It seems like most of them follow a particular formula, feature a particular kind of [straight, white, upper/middle class, college educated, ”unlikely”] protagonist that publishers think is marketable… Which is not to dismiss those writers or their experiences, it just seems like what’s out there is pretty narrow.
I don’t dismiss or belittle anyone in the sex worker memoir field, though most of the time I read their books and kind of go “Wow, I have no idea what your experience was like, it was so foreign to my own…”  Of course the whole “I’m beautiful and sexy” thing that a few of them seem to have as a subtext… well, in my experience, you may in fact be beautiful, but it doesn’t matter in the sex industry.  I think I have my charms, but I’m nobody’s idea of a porn star.  Except that I was.

Can you elaborate on that?  The “beautiful and sexy” thing?
I thought the idea of the sex industry being way more egalitarian than most people assume was interesting.  The sex industry allows pretty much anyone a fair shot to make money, if she’s smart and works hard.  In some ways, it’s the only way for a young female entrepreneur to start her own successful small business, if she doesn’t have access to small-business loans, etc.  I started with next to nothing. You only need a decent pair of high heels.  Plus the ability to respond to your market, think creatively, take some risks, and market yourself.  Looks are the very last thing that matter.

Yeah, I think people don’t get that aspect of sex work. They think it’s the ultimate example of patriarchal beauty standards being oppressively wielded, because they think of Jenna Jameson, not realizing that the vast majority of women working in porn or whatever fields [of the sex industry] don’t look like that.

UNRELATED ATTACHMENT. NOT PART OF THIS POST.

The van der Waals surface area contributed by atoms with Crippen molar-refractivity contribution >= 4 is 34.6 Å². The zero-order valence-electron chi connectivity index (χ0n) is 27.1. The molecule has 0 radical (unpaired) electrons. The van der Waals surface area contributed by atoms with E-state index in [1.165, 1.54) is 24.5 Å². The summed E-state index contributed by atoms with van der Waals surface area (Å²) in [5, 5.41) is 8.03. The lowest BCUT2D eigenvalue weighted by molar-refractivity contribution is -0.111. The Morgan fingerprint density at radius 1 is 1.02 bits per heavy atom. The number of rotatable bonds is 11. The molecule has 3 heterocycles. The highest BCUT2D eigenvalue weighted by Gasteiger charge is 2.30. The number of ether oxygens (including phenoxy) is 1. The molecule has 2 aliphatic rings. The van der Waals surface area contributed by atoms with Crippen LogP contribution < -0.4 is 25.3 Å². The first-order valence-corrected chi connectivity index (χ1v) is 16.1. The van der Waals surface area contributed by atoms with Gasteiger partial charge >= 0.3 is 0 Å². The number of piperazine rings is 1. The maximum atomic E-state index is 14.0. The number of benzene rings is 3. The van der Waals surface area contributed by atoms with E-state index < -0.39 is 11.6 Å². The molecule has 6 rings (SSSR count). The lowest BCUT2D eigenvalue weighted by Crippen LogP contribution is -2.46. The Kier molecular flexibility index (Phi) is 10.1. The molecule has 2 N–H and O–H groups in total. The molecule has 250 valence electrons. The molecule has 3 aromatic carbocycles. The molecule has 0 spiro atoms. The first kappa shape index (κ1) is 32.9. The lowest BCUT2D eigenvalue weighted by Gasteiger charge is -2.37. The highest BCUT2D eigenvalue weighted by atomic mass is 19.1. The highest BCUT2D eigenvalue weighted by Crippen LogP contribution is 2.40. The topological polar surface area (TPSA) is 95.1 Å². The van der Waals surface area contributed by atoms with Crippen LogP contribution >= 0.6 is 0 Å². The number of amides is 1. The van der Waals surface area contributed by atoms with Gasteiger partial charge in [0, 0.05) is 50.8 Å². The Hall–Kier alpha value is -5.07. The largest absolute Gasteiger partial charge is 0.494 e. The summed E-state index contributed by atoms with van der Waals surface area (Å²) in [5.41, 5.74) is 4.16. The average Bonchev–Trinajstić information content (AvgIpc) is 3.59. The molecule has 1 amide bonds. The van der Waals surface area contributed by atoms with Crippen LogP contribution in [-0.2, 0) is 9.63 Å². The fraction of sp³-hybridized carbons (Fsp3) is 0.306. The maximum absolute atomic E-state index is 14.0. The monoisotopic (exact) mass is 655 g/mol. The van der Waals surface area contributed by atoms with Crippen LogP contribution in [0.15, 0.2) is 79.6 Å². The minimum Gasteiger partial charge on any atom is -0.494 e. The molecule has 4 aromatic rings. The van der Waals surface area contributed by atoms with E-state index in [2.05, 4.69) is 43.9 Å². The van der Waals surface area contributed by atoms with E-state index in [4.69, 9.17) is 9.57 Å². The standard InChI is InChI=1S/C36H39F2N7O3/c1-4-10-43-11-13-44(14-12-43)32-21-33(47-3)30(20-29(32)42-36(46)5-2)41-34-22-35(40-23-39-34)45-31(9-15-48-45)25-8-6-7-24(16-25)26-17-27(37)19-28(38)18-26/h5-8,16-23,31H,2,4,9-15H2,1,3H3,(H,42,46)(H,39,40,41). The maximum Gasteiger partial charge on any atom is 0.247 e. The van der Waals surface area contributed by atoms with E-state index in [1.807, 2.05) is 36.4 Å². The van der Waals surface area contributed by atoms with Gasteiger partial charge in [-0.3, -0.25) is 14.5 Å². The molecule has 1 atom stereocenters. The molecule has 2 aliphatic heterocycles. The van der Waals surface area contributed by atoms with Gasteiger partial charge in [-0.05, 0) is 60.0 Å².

Yes, and in reality, sure she makes money, but I did too.  I wanted to get that message out there, which is why I went out of my way to describe myself and the other workers I met accurately.

Part of it might be that people who don’t interface much with the sex industry don’t see all the layers of skill that are involved with being able to actually make money.
There are some women so heartbreakingly beautiful you look at them and you just can’t stand it.  But they rarely make as much money as the tawdry old tarts with loose bosoms and visible roots (laughing).  And, yes, skill.  But that’s true of nearly all “women’s work”—it’s all similarly devalued as being something we are, as opposed to something we consciously do, with skill.  We’re just sluts.

I wanted to ask you about the glove incident in Indecent. [A client became enraged when Lewis refused to remove a protective glove from her injured hand and proceeded to behave abusively. He complained to Lewis’ boss, who reprimanded her.] That passage struck me in that it seemed to speak both to specific occupational hazards of sex work, the lack of support for trying to protect yourself, and lack of labor standards, as well as a commonality with other forms of labor where the workers aren’t valued as much.
Exactly—dangerous labor is dangerous labor, whether you’re cleaning the fry-o-later for minimum wage and burning yourself and then not having the money to take some time off to heal, or being exposed to disease—it’s all the same ball of wax.  It’s about using up people’s bodies that are viewed as expendable.  Unfortunately, women as a group seem to be in the category of expendable, unless you’re working your way through college, and therefore demonstrably middle to upper class. Blue collar women’s bodies are like migrant workers’ bodies… you just use them up, throw them away, and get new ones.

It’s a systemic issue, not a sex industry [specific] issue, which is what blows my mind about “abolitionist” anti-sex work feminists.  They argue that they care so much about women’s lives and safety, but I don’t see them working on campaigns with farm workers…
It’s absolutely systemic, and it’s not just women—it’s about dehumanizing the providers of our intimate labor: food, sex, caretaking.  The closer the labor is to us, the more we have to pretend they aren’t real people, because I suspect we can’t stand ourselves for needing and wanting it.  Nannies, food service workers, it’s all the same. It’s all about Mommy… we need her to wipe our ass not because she’s getting paid, but because she wants to, right?  But then of course her labor is devalued because it’s what she is, a good mommy, so why should we pay for that if she’d do it anyway?